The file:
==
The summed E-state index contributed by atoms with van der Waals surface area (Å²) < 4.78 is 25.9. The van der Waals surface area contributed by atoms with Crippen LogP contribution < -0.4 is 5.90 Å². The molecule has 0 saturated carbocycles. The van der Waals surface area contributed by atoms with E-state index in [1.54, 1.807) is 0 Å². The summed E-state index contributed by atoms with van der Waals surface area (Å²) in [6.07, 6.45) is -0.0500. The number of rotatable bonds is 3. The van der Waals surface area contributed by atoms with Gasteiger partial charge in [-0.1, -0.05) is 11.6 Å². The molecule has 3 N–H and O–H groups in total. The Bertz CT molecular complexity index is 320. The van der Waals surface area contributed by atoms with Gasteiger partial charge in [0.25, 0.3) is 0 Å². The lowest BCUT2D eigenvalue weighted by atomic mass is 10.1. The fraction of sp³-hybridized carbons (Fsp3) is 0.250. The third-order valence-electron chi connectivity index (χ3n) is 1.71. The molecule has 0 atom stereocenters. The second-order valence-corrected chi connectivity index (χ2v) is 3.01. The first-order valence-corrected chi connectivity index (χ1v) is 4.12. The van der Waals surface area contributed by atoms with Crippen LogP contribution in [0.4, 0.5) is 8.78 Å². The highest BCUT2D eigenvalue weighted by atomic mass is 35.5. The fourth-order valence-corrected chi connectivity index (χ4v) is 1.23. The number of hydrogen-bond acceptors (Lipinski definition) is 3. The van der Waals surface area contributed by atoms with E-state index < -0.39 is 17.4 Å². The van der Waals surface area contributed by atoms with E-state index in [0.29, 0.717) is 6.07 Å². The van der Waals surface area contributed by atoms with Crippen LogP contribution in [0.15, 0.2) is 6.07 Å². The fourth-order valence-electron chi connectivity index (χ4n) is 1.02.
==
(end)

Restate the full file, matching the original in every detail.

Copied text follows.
The summed E-state index contributed by atoms with van der Waals surface area (Å²) < 4.78 is 25.9. The van der Waals surface area contributed by atoms with Crippen LogP contribution < -0.4 is 5.90 Å². The molecule has 0 saturated carbocycles. The van der Waals surface area contributed by atoms with E-state index in [1.54, 1.807) is 0 Å². The summed E-state index contributed by atoms with van der Waals surface area (Å²) in [6.07, 6.45) is -0.0500. The number of rotatable bonds is 3. The van der Waals surface area contributed by atoms with Gasteiger partial charge in [-0.1, -0.05) is 11.6 Å². The molecule has 3 N–H and O–H groups in total. The Bertz CT molecular complexity index is 320. The van der Waals surface area contributed by atoms with Gasteiger partial charge in [0.25, 0.3) is 0 Å². The lowest BCUT2D eigenvalue weighted by atomic mass is 10.1. The fraction of sp³-hybridized carbons (Fsp3) is 0.250. The third-order valence-electron chi connectivity index (χ3n) is 1.71. The molecule has 0 atom stereocenters. The second-order valence-corrected chi connectivity index (χ2v) is 3.01. The first-order valence-corrected chi connectivity index (χ1v) is 4.12. The van der Waals surface area contributed by atoms with Crippen LogP contribution in [0.4, 0.5) is 8.78 Å². The highest BCUT2D eigenvalue weighted by atomic mass is 35.5. The fourth-order valence-corrected chi connectivity index (χ4v) is 1.23. The number of hydrogen-bond acceptors (Lipinski definition) is 3. The van der Waals surface area contributed by atoms with E-state index < -0.39 is 17.4 Å². The van der Waals surface area contributed by atoms with E-state index in [0.29, 0.717) is 6.07 Å². The van der Waals surface area contributed by atoms with Crippen LogP contribution in [0.15, 0.2) is 6.07 Å². The fourth-order valence-electron chi connectivity index (χ4n) is 1.02.